The U.S. ambassador to Syria has been pulled out of the country because of what the State Department called "credible threats" to his safety, allegedly incited by Syrian state-run media.
Robert Ford, who has upset Syrian leaders by publicly supporting protesters challenging the authoritarian rule of Syrian President Bashar al-Assad, has returned to Washington.
Speaking to reporters in Washington, U.S. State Department spokeswoman Victoria Nuland said Ford had not been withdrawn or recalled from Syria, but had been "asked to come home for consultations."
She said the decision to call Ford back to the United States came amid concerns for his safety generated by a Syrian government "smear campaign of malicious and deceitful propaganda."
"We are concerned about a campaign of regime-led incitement targeted personally at Ambassador Ford by the state-run media of the government of Syria," she said, "and we're concerned about the security situation that that has created."
Nuland cited reports run this month in Syrian state newspapers "Al-Baath" and "Al-Farwa" as inciting a threat to Ford's safety, which she said could come in the form of "violence against him, whether it's by [Syrian] citizens [or] whether it's by thugs of one kind or another."
Ambassador Robert Ford enters the headquarters of local security forces in the restive northern Syrian town of Jisr al-Shughur on June 20.
She also said that Ford was expected to return to Syria upon the completion of consultations and called on the Syrian government to ensure his safety, "just as we do in protecting [Syrian] Ambassador [Imad] Moustapha here."
However, just as Nuland was speaking, reports appeared on Arab television stations that Damascus had summoned its Washington envoy to return home, also for "consultations."
An embassy spokeswoman, Roua Shurbaji, later confirmed Ambassador Moustapha's departure on October 24 and said she had "no idea" as to when he might return.
Ford has been an outspoken critic, through traditional channels as well as through social media, of the Syrian government's use of deadly violence against antiregime demonstrators who have been protesting for seven months. The Assad family has maintained authoritarian control over Syria for 41 years.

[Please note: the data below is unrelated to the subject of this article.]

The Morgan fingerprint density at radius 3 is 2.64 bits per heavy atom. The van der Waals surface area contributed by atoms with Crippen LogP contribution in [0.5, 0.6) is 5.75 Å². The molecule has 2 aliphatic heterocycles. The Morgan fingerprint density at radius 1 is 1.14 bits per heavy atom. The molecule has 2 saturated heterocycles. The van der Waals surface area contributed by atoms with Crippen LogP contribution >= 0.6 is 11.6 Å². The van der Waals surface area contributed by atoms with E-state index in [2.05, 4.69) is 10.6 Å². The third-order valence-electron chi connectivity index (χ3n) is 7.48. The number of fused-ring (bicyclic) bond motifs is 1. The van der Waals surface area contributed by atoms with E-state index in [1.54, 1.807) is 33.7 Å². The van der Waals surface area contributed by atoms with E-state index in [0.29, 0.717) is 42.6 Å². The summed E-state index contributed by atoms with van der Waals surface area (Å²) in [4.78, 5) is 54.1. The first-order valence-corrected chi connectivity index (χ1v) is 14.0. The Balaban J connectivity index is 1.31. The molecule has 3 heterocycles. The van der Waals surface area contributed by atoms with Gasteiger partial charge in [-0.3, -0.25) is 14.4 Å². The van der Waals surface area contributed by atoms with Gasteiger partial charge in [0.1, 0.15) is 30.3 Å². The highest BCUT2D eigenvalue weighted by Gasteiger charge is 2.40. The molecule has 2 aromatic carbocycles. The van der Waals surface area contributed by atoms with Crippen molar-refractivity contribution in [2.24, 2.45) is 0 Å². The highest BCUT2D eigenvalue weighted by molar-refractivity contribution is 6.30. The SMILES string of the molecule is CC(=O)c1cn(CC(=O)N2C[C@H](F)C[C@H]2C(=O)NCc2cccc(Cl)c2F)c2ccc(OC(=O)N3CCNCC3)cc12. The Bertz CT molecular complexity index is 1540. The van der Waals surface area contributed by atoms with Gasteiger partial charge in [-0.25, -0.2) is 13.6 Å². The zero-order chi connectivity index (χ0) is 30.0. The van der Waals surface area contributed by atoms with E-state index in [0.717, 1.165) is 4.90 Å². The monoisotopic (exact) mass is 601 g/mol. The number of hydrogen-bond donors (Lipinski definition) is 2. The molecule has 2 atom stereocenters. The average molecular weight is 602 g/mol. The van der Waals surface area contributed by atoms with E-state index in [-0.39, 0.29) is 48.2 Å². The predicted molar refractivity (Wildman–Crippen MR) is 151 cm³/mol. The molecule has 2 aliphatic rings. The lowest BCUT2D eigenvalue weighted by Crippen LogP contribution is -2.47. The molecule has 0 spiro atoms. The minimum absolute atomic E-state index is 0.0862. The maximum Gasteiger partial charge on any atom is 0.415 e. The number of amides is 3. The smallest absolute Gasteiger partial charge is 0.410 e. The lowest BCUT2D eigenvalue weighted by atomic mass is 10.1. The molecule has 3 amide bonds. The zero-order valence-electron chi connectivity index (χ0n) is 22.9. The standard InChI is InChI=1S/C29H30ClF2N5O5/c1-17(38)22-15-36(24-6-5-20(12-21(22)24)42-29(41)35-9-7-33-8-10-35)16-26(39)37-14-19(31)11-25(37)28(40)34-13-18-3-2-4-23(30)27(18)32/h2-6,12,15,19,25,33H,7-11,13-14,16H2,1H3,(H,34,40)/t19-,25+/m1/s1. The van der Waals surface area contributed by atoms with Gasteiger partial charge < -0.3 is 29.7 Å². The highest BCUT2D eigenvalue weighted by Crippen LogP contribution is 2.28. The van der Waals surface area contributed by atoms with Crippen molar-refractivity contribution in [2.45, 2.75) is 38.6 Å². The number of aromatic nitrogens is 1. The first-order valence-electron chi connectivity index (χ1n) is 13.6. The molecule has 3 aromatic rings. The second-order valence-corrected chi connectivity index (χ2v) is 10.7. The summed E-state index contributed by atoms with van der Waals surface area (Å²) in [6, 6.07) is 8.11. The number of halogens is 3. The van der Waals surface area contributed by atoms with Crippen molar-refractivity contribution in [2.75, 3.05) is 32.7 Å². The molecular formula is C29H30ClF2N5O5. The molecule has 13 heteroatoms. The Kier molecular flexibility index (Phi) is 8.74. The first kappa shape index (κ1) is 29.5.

State Department spokeswoman Nuland said the alleged incitements against Ford could be a government effort to distract the public.
"This tactic [of targeting Ambassador Ford in the Syrian state media] certainly could be serving to try to deflect attention inside the country away from the legitimate grievances of the peaceful protesters," she said, adding that the incitement could also be aimed at directing responsibility for the unrest "in the direction of foreigners."
Syrian authorities have previously blamed the unrest on foreign countries and terrorist groups.
Ford arrived in Damascus to take up the ambassador's post in January, becoming the first U.S. ambassador there in five years.
The Obama administration had dispatched Ford in the hope of convincing the Syrian government to reduce its ties to Iran and the militant groups Hamas and Hizballah.
Syria is designated a "state sponsor of terrorism" by the State Department.
A TV video grab shows pro-regime supporters attacking a U.S. Embassy vehicle in Damascus on September 29.
Assad's supporters have accused Ford of fomenting violence in the country.
Last month, Ford and several of his colleagues at the U.S. Embassy in Damascus were pelted with rocks, tomatoes, and eggs by supporters of Assad as they visited a Syrian opposition figure in the capital. The cars of the U.S. delegation also were attacked by a group of men brandishing metal bars.
According to the United Nations, more than 3,000 people have been killed in the government's violent crackdown against demonstrators since the protests began in March, including more than a dozen in fresh violence on October 24.
The United States, which has called for Assad to step down, has been pushing for the international community to increase pressure on Damascus. On October 5, Russia and China vetoed a UN Security Council resolution that would have condemned the government's crackdown.
with agency reports